Friday, September 19, 2008

BonBons and Toenail Polish

When I was teaching, there were some hum-drum days that came and went with no remarkable events. There were others that just plain stank, and I repeated to myself and my minions ad nauseum, "Tomorrow is a whole, brand new day." Then, there were the days where I slammed it right outta the park. The lesson was spot on, I'd have a breakthrough with one of my more intense kids, a principal or two would be overheard singing my praises...

Mothering is exactly that, only the pluses and minuses (meandering thought- why not minusii? Hmmm...) happen to your own flesh and blood. There's no paycheck to work for, but there is the carriage of your genetic material onward to a surviving new generation, so it behooves Mommy not to screw up. So some days go on in one giant blur of diapers-food-naps-dog shenanegins-diapers-bedtime and before you know it, you're thinking, "It's Friday? Really?" Others, you're practically sprouting demure heels and buffed pearls from your feet and neck, respectively. You've had time to (get this) floss your teeth, and use the diffuser that came with the hair dryer. Developmentally appropriate activities are going well with the bambina, local and organic home-cooked four square meals grace the clean table, and the dog is behaving as though she's just stepped off the faux-turf of the Westminster Dog Show.

Rarer still, fortunately, are the days where everything comically goes "all circus" on you. Mommy has to morph into an X-Men-type creature known as "Umbrella" when the gadget-oriented bambina decides to crank the shower all the way hot, and sheild the baby from the resulting lava flow while cranking it back (with shampoo in her eyes, no less.) The day is perfect for a walk, but Mommy's hairdo ends up looking less Angelina Jolie and very much more like "Doll From The Bottom Of The Toy Bin," and two blocks (or what I suspect was two blocks... these are the rural 'burbs here) into the walk discovers that Post-Partum Butt is no longer holding up Grey Pants the way they used to (where'd it go? I'd like it back now!) so every few steps is an adjustment to either pants, or former ideals of modesty and class.

These days, of course, are also days where the bambina decides that a 15 minute power nap is all she needs all day, so that by the time the usual "witching hour*" rolls around, she's turning into a gremlin and alternately laughing hysterically as she plays "Give Mommy a black eye with my forehead" and whining, falling over her own feet. PMS leaves you teary-eyed over the fact that you missed "Signing Time" on PBS, and pissy that the washable brown crayon with which you let the bambina tag the kitchen walls is just not as washable as advertised. Dinner semi-scorches, and the well water leaves manganese stains on the sink. You wonder why you used a tablespoon to measure out the cookie dough, and not an ice cream scoop. You wonder how chamonile tea would taste with a healthy jigger of Southern Comfort.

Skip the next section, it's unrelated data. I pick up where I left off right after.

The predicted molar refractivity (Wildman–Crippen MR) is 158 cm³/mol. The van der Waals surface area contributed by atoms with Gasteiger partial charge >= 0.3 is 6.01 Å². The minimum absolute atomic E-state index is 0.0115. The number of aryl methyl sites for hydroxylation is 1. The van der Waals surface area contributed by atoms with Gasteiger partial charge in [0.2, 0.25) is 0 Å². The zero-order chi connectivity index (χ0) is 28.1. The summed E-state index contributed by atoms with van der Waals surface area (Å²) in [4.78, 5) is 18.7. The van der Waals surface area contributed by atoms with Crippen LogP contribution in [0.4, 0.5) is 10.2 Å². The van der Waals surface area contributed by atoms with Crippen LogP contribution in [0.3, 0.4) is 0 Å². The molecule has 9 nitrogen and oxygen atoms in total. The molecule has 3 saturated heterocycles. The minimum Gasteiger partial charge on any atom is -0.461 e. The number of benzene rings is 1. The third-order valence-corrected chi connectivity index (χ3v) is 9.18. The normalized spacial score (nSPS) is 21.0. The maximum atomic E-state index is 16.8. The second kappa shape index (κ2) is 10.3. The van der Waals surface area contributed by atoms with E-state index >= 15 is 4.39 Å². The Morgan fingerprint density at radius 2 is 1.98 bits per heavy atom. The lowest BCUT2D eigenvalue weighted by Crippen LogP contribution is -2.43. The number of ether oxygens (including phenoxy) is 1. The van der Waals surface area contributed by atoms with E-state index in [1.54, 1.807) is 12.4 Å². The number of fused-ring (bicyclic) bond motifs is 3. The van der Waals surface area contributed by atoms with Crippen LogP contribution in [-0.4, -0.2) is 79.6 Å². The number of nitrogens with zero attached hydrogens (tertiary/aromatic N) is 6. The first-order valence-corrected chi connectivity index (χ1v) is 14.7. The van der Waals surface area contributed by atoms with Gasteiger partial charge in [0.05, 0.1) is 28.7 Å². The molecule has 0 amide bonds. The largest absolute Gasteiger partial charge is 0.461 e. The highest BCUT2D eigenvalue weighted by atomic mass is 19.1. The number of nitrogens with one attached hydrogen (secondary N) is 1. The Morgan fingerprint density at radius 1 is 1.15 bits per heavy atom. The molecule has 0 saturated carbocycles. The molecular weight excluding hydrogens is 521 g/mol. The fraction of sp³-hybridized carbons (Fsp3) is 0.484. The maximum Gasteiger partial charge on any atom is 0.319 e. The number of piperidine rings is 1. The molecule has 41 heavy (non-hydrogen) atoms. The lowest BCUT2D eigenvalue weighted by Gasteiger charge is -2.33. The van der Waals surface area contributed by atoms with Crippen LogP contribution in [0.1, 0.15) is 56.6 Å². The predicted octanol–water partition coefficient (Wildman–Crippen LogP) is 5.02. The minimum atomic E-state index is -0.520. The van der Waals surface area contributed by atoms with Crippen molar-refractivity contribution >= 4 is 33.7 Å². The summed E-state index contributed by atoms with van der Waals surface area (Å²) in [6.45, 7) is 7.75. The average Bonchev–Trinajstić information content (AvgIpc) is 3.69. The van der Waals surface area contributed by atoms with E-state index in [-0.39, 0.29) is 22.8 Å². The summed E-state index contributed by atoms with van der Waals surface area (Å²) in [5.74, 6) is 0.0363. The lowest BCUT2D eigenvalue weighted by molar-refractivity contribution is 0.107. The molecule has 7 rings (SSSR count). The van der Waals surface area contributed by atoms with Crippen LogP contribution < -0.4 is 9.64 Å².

As always, with time and patience, grace prevails and sustains, and before you know it, the day is over, and you've learned that yet again, tomorrow is a brand new day.

* The Witching Hour, in small children, refers to the time period approximately between 3-5 PM, where they can become quite irritable, whiny, hyper, or just plain annoying. It has much more to do with circadian rhythms and blood sugar, I believe, than parenting or disposition, and only has to be endured with the understanding that a little dinner and a soothing bedtime ritual away is peace and quiet.

Monday, September 15, 2008

Babies, Babies, everywhere!

A beautiful baby boy was born to a friend of mine on Sunday. All of her prolonged, off-again, on-again labor helped make it a short delivery. I can't believe that someone who gave birth around the time Gianna was born is actually having her second baby already! Congrats, Colette!

Also, in YAY HOME BIRTH news: Stephanie at Adventures in Babywearing welcomed her little Ivy into the world, in her very own bedroom this morning. Happy babymoon, you strong, home birthing mama!

Each story of home birthed babies makes me stronger. Soon, I'll be able to rip tall trees out of the ground, fly over buildings, and stop evil-doers with one crazy stare.

And, to birth my next baby at home. Empowering for me, frighteningly amazing for Mr. Clarateaches, educational for Gianna, and "knock-me-over-with-a-feather," "what-is-all-this," and "TOO MANY PUPPIES!" for Lola.

Wednesday, September 10, 2008